I am, as I may have told you before, an evolutionary biologist at heart. And one of the things I love about evolution is how messy, random and complicated it is. Evolutionary outcomes aren't just survival of the fittest, but also reproduction of the luckiest and replication of the not overly deleterious. Natural selection often doesn't get its way and the optimal trait often doesn't exist or can't quite win out. Evolution is a box of dirty tooth-marked mismatched Legos with no instructions all in clumps from previous projects, and that is how I like my Legos
So I always enjoy talking with colleagues who really think about evolution in depth, not as a nice neat optimization process (which it isn't) or a collection of family tree (which it can be, but this misses the forest) but rather as the beautiful mucky anarchic tangled mess of genes, lineages, mutations and highly fallible biology that it is. Sure, there is a lot of phylogeny in there, and a bunch of natural selection, which to an extent can optimize things, but it is like optimizing the design of a boat when all you have to work with is coconut husks, maple syrup and a swarm of fire ants. It isn't so much optimization with constraints as a bowl of constraints with optimized sprinkles on top. To really capture the beauty of it you have to do away with the basically creationist notion that organisms are perfect for their niches and the anarchic view that biology follows the rules we write in text books. Organisms only breed with members of their own species, except when they don't, and clones are genetically identical to each other, unless you look closely. Only changes to DNA are heritable, except those non-DNA heritable traits. Rules, broadly defined, do not apply to fungi. The dissertation that was defended from me this week showed that in real wild populations, genetic drift is sufficient to speed aging and shorten lifespan. These populations aren't short lived because there is something optimal about it, but rather because drift isn't letting selection have its own way. I'm oversimplifying, and you'll have to wait for the details to come out, but it is a wonderful example of evolution in its slip-shod Rube Goldberg glory.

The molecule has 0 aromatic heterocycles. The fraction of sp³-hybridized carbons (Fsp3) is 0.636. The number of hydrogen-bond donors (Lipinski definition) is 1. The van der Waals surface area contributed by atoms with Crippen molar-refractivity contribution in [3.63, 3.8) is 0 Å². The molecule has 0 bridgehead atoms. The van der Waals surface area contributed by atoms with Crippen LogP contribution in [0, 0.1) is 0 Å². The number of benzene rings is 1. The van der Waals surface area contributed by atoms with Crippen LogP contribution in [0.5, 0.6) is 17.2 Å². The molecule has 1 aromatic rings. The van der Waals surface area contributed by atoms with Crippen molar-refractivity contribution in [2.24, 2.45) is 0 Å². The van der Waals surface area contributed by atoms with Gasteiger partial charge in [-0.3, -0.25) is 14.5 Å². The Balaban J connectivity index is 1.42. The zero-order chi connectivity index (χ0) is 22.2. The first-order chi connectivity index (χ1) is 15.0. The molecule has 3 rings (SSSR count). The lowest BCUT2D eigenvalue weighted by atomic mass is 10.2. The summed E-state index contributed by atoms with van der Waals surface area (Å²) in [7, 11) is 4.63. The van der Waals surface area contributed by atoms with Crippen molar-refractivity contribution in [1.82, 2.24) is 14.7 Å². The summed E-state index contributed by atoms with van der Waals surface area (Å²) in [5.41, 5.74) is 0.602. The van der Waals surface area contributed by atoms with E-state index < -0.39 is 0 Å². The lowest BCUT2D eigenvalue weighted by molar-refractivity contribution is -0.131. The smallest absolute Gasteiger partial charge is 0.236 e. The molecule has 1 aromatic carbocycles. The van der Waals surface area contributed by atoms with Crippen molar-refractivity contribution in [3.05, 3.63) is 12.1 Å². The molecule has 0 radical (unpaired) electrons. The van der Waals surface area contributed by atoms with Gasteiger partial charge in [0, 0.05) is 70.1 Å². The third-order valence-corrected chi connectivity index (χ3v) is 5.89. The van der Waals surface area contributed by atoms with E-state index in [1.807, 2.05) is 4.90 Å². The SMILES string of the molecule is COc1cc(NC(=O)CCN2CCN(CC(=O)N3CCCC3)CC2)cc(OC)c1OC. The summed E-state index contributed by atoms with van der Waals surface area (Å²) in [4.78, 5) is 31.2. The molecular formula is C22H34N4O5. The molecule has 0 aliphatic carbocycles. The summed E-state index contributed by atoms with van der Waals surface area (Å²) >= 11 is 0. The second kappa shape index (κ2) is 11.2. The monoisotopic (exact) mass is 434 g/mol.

I'd like spend more time with colleagues who think deeply about the gorgeous multi-layered sub-optimality of evolution. That's where the fun is.